The Book of Lost Light
Our Research Notes series invites authors to describe their process for a recent book, with “research” defined as broadly as they like. This week, Ron Nyren writes about The Book of Lost Light from Black Lawrence Press.
My novel The Book of Lost Light came to me initially in the form of a question: what if a man set out to photograph his son every day of his life from birth onwards? That’s all I had to go on. I didn’t know why the man was carrying out this project, why it would matter, or what might happen as a result. The gears only started turning when I thought of setting the novel in the past, when people were still in the early phases of figuring out how photography could represent the world.
As I researched, I found one set of photographers exploring the camera’s ability to document the physical world in new and more precise ways, another pursuing the expressive and artistic possibilities that the camera opened up. These two very different approaches to seeing the world fascinated me and sparked the creation of two of my primary characters: Arthur Kylander, a photographer intent on documenting the passage of time, and Karelia, his impulsive niece, who helps raise Arthur’s son Joseph — the book’s narrator — after the death of Joseph’s mother.
I made Arthur a protégé of Eadweard Muybridge in 1870s Palo Alto, helping capture images of animals in motion. Muybridge’s work answered the question of whether a horse was ever entirely clear off the ground during a trot (yes) and showed that artists had been painting the legs of running horses all wrong for centuries.
Muybridge’s obsessiveness appealed to me. He went on to produce thousands of photographs recording the movements of mules, dogs, goats, elephants, buffaloes, camels, pigeons, and cranes, among other animals, not to mention nude men, women, and children carrying out such activities as walking, running, jumping, crawling, lifting a log, balancing on one foot, turning and feeding a dog, dropping to the ground to aim a rifle, stooping to pick up a water goblet and drink, and throwing off the covers to get out of bed. It’s hard to imagine a pressing scientific or documentary need for many of these sequences, which made me think about the ways our ideals and actions sometimes diverge without our noticing.
After Arthur gets himself fired, he sets out on his own path. He uses what he’s learned to focus on revealing the mysteries of time rather than motion, with his own son as his subject.
In my research of turn-of-the-century photographers, I also found the pictorialists, who painstakingly painted and etched negatives, combined elements of multiple shots in one print, used soft-focus lenses, or otherwise manipulated imagery to create painterly effects. I tried for several drafts to find a dramatic role for Oakland photographer Anne Brigman, who climbed the high Sierras during the summer to camp, hike, and take nudes of her friends (and the occasional stranger she met on the path) in the midst of arresting wilderness landscapes. In her images, a woman emerges from a cleft in a rock, reaches for a bubble in a stream, rises from a gnarled tree like a dryad. Her dreamlike photos caught the attention of Alfred Stieglitz and appeared in Stieglitz’s journal Camera Work.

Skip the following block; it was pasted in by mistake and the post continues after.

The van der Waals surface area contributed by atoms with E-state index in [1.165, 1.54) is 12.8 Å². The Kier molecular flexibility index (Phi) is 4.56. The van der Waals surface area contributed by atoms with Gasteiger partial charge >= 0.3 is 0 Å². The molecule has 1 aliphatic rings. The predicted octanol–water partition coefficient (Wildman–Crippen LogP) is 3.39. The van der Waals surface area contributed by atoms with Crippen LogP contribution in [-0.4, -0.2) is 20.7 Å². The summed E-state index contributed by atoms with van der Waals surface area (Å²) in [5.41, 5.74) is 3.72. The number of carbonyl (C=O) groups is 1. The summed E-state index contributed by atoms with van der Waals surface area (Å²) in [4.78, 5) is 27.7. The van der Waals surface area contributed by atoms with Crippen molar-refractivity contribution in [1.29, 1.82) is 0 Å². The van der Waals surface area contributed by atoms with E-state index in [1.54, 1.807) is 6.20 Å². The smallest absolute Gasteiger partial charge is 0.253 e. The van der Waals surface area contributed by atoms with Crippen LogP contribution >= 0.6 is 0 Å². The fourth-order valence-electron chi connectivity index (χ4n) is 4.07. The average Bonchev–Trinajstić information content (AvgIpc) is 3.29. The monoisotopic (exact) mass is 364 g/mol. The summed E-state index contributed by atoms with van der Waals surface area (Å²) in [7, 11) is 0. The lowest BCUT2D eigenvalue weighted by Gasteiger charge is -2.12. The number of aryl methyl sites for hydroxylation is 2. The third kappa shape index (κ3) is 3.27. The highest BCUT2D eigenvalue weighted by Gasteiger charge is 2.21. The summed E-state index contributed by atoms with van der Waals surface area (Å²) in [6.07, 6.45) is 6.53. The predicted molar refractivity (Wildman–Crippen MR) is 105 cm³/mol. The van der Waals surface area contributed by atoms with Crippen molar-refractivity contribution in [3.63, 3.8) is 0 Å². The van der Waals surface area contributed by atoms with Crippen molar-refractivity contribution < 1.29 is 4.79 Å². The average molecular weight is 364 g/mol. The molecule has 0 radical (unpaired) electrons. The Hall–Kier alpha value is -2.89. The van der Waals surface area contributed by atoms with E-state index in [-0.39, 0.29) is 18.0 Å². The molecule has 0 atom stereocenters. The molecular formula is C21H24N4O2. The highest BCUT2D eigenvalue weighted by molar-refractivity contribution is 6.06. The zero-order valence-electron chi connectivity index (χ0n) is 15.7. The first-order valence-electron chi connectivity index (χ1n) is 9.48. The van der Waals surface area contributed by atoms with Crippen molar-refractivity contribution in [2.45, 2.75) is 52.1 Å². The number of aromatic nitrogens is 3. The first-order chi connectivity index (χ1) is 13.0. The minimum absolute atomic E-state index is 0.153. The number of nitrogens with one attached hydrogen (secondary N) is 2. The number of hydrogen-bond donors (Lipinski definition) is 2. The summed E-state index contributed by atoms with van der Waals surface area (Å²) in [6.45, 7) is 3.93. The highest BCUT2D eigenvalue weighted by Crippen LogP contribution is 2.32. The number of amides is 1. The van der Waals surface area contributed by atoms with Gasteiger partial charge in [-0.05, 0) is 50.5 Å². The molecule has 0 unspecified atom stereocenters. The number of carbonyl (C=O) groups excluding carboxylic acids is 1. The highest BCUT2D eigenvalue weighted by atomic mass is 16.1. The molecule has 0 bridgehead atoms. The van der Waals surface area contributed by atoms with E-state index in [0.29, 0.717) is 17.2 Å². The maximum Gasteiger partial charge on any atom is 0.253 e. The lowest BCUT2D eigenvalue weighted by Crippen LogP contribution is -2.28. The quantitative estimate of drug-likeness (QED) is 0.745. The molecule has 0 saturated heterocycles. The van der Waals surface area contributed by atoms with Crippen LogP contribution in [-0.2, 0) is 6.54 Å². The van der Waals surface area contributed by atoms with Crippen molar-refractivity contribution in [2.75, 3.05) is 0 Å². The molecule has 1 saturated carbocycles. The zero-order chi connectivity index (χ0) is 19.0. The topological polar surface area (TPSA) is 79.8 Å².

For a 1908 exhibition at Idora Park in Oakland, Brigman suspected that the realism-inclined curator would relegate her works to a dark corner, so she and a few accomplices hung her pieces the day before the curator arrived, leading to an exchange of harsh words between the two, recorded in a San Francisco Call article entitled “Artists in Clash over Fair Nymph.” Brigman separated from her husband in 1910, relishing what she called the “absolute freedom” that resulted. She went for barefoot runs on the pebbly beaches of San Mateo and Marin counties each Sunday, and called fear “the great chain which binds women and prevents their development.”
In the end, Brigman’s photographs and her Oakland studio play key roles in the novel, and her spirit and determination helped me to imagine Karelia. While assisting her uncle’s photographic endeavor — skeptically — Karelia becomes a photographer herself, admiring and emulating the work of Brigman and other Bay Area pictorialists like Adelaide Hanscom Leeson and Laura Adams Armer.
As the 1906 San Francisco earthquake and fire fractures the Kylander family’s lives and they take refuge with a group of fellow artists across the Bay in Berkeley, Arthur and Karelia’s approaches to the world, the scientific and the expressive, inform the different kinds of trouble they each get themselves into. Their counterpointed worldviews allowed me to explore different ways of understanding time and dealing with loss.
When I started writing this novel, I didn’t know much about photography — I’d only spent a couple hours in a darkroom my whole life — and it was before the days when everyone had a smartphone that gave them the ability to shoot and share everything we see each day. I found it comforting to learn about the lengths we have gone to, ever since the advent of the camera, to try to pin down moments, both what actually exists in the physical world and our emotional and creative impressions. The amount of energy and invention we bring to this task is monumental — perhaps obsessive — but maybe it’s also a marker of our love for the world and for the people, places, and things it contains.